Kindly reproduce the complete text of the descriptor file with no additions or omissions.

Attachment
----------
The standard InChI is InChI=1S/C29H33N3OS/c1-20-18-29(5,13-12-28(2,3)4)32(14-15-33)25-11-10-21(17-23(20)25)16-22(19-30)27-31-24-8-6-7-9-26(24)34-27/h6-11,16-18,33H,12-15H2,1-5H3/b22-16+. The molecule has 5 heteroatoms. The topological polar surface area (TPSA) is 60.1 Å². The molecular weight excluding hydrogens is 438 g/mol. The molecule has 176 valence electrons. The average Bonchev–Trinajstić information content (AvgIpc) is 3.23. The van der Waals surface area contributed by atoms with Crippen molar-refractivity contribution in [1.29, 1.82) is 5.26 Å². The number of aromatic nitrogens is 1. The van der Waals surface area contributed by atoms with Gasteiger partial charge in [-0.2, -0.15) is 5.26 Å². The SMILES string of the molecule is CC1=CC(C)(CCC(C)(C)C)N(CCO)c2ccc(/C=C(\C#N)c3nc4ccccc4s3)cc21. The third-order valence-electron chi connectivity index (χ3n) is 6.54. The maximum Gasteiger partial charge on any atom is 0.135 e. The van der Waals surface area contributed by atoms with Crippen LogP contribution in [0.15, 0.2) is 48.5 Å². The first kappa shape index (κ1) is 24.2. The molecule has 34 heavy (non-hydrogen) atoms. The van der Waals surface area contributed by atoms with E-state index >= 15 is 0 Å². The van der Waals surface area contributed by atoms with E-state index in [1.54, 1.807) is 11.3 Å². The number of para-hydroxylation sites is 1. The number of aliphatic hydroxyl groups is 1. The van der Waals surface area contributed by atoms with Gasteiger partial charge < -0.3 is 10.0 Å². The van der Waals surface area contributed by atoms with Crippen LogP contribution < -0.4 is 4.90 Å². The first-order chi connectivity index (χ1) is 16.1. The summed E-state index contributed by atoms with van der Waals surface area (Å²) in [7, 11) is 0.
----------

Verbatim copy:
The standard InChI is InChI=1S/C29H33N3OS/c1-20-18-29(5,13-12-28(2,3)4)32(14-15-33)25-11-10-21(17-23(20)25)16-22(19-30)27-31-24-8-6-7-9-26(24)34-27/h6-11,16-18,33H,12-15H2,1-5H3/b22-16+. The molecule has 5 heteroatoms. The topological polar surface area (TPSA) is 60.1 Å². The molecular weight excluding hydrogens is 438 g/mol. The molecule has 176 valence electrons. The average Bonchev–Trinajstić information content (AvgIpc) is 3.23. The van der Waals surface area contributed by atoms with Crippen molar-refractivity contribution in [1.29, 1.82) is 5.26 Å². The number of aromatic nitrogens is 1. The van der Waals surface area contributed by atoms with Gasteiger partial charge in [-0.2, -0.15) is 5.26 Å². The SMILES string of the molecule is CC1=CC(C)(CCC(C)(C)C)N(CCO)c2ccc(/C=C(\C#N)c3nc4ccccc4s3)cc21. The third-order valence-electron chi connectivity index (χ3n) is 6.54. The maximum Gasteiger partial charge on any atom is 0.135 e. The van der Waals surface area contributed by atoms with Crippen LogP contribution in [0.15, 0.2) is 48.5 Å². The first kappa shape index (κ1) is 24.2. The molecule has 34 heavy (non-hydrogen) atoms. The van der Waals surface area contributed by atoms with E-state index >= 15 is 0 Å². The van der Waals surface area contributed by atoms with E-state index in [1.54, 1.807) is 11.3 Å². The number of para-hydroxylation sites is 1. The number of aliphatic hydroxyl groups is 1. The van der Waals surface area contributed by atoms with Gasteiger partial charge < -0.3 is 10.0 Å². The van der Waals surface area contributed by atoms with Crippen LogP contribution < -0.4 is 4.90 Å². The first-order chi connectivity index (χ1) is 16.1. The summed E-state index contributed by atoms with van der Waals surface area (Å²) in [7, 11) is 0.